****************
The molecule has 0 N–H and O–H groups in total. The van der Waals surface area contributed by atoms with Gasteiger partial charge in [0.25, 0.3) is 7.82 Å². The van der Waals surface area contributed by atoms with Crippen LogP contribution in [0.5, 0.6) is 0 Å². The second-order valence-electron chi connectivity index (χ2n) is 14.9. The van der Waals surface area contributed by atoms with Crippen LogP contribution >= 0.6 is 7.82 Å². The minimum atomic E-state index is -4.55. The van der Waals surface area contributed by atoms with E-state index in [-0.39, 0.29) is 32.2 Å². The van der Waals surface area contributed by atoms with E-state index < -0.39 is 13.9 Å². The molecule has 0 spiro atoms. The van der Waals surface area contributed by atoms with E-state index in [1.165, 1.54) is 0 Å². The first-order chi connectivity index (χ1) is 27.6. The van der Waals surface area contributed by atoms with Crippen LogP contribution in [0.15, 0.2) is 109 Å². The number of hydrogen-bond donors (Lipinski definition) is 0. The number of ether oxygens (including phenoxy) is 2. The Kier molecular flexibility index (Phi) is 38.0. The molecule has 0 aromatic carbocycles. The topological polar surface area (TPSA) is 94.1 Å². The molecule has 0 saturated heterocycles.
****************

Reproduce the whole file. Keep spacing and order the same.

The molecule has 0 N–H and O–H groups in total. The van der Waals surface area contributed by atoms with Gasteiger partial charge in [0.25, 0.3) is 7.82 Å². The van der Waals surface area contributed by atoms with Crippen LogP contribution in [0.5, 0.6) is 0 Å². The second-order valence-electron chi connectivity index (χ2n) is 14.9. The van der Waals surface area contributed by atoms with Crippen LogP contribution >= 0.6 is 7.82 Å². The minimum atomic E-state index is -4.55. The van der Waals surface area contributed by atoms with E-state index in [-0.39, 0.29) is 32.2 Å². The van der Waals surface area contributed by atoms with E-state index < -0.39 is 13.9 Å². The molecule has 0 spiro atoms. The van der Waals surface area contributed by atoms with E-state index in [1.165, 1.54) is 0 Å². The first-order chi connectivity index (χ1) is 27.6. The van der Waals surface area contributed by atoms with Crippen LogP contribution in [0.15, 0.2) is 109 Å². The number of hydrogen-bond donors (Lipinski definition) is 0. The number of ether oxygens (including phenoxy) is 2. The Kier molecular flexibility index (Phi) is 38.0. The molecule has 0 aromatic carbocycles. The topological polar surface area (TPSA) is 94.1 Å². The molecule has 0 saturated heterocycles.